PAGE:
Movie: in the next instalment of our exclusive video series, gallery director Julia Peyton-Jones explains why Herzog & de Meuron and Ai Weiwei dug into the ground to create their 2012 Serpentine Gallery Pavilion.
The base of the structure descended beneath the lawn of Kensington Gardens, where the soil had been removed to reveal the imagined foundations of previous pavilions built on the site.
"It became a kind of excavation, where they dug down to into the garden," Peyton-Jones says in the movie. "What they did was a kind of homage to all the other pavilions."
The series of excavated trenches and steps were lined with cork, which Peyton-Jones describes as having a very distinctive smell.
"It was kind of loamy, that wonderful English word," she recalls.
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"Even though it was the height of summer, there was a coolness and a tranquility, a darkness and almost a dampness that was really very particular."
The pavilion also featured a circular pool, which formed the roof of the structure. It was supported by a series of twelve cork-lined columns, which represented the twelve pavilions that had been built on the site up to that point.
"You had this great dish on top, which is where the ducks came to swim," Peyton-Jones says. "So there was this higher level and this lower level, and you were like the jam in the sandwich compressed between the two."
The project reunited the Swiss architects and Chinese artist after their successful collaboration on the Beijing National Stadium – dubbed the Bird's Nest – for the Beijing Olympics four years earlier.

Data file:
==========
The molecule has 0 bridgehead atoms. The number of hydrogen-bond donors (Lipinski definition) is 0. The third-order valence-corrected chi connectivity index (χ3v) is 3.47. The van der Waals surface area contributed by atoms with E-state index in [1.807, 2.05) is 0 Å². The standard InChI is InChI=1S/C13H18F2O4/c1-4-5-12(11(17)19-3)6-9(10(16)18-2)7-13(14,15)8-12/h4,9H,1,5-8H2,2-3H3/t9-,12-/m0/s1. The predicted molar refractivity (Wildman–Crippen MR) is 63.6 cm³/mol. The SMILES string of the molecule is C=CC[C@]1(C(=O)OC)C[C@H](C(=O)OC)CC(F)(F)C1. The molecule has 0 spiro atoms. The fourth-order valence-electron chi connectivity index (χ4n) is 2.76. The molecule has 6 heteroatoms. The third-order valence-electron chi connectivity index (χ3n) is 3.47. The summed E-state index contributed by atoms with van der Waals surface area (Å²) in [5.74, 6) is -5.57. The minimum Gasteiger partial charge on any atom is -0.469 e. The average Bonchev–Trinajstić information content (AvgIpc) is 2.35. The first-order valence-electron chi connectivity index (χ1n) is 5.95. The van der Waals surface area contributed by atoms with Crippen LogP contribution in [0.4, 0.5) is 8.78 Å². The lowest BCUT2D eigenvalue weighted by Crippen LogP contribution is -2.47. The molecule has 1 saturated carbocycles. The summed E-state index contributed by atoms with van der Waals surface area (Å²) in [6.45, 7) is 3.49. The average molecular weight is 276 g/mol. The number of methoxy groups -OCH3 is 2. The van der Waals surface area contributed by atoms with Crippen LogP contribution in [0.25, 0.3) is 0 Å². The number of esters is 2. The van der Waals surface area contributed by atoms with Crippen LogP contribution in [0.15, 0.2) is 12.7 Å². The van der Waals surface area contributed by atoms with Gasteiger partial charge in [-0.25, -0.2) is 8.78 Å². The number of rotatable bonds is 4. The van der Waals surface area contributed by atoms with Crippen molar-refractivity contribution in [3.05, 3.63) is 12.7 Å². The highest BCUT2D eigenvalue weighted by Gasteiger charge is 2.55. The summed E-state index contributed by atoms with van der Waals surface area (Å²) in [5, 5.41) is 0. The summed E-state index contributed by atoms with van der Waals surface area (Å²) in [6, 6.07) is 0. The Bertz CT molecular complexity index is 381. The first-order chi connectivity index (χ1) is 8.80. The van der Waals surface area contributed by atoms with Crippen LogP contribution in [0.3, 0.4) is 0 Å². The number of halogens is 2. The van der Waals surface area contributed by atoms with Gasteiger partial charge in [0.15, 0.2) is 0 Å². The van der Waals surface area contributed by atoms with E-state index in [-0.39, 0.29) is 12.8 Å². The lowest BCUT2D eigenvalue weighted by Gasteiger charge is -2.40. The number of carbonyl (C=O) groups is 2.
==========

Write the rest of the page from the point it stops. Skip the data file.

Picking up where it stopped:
"2012 was the year of the London Olympics, so we decided to invite Herzog & de Meuron and Ai Weiwei to collaborate again for the first time since Beijing," Peyton-Jones explains. "We Skyped with Ai Weiwei, who was still unable to leave China."
Previous Serpentine Gallery Pavilion commissions went to architects that had not yet built in England. Herzog & de Meuron's Tate Modern gallery in London was completed in 2000, but Peyton-Jones felt that reuniting such a successful partnership was a good reason to relax the usual rules.
"There wasn't a need for the British public to see the work of Herzog & de Meuron, because of course it's very well represented by Tate Modern," she says.
"But what we were doing was presenting to the British public a collaboration that was so successful in Beijing. We felt that it was important on this particular occasion to explore that partnership."
This movie was filmed by Dezeen at the Serpentine Gallery in London. All images used in the movie and this story are courtesy of Serpentine Galleries.
Dezeen is looking back at each of the gallery's pavilions from 2000 to 2015 in a series of interviews. You can watch all the movies as we publish them on our YouTube playlist:
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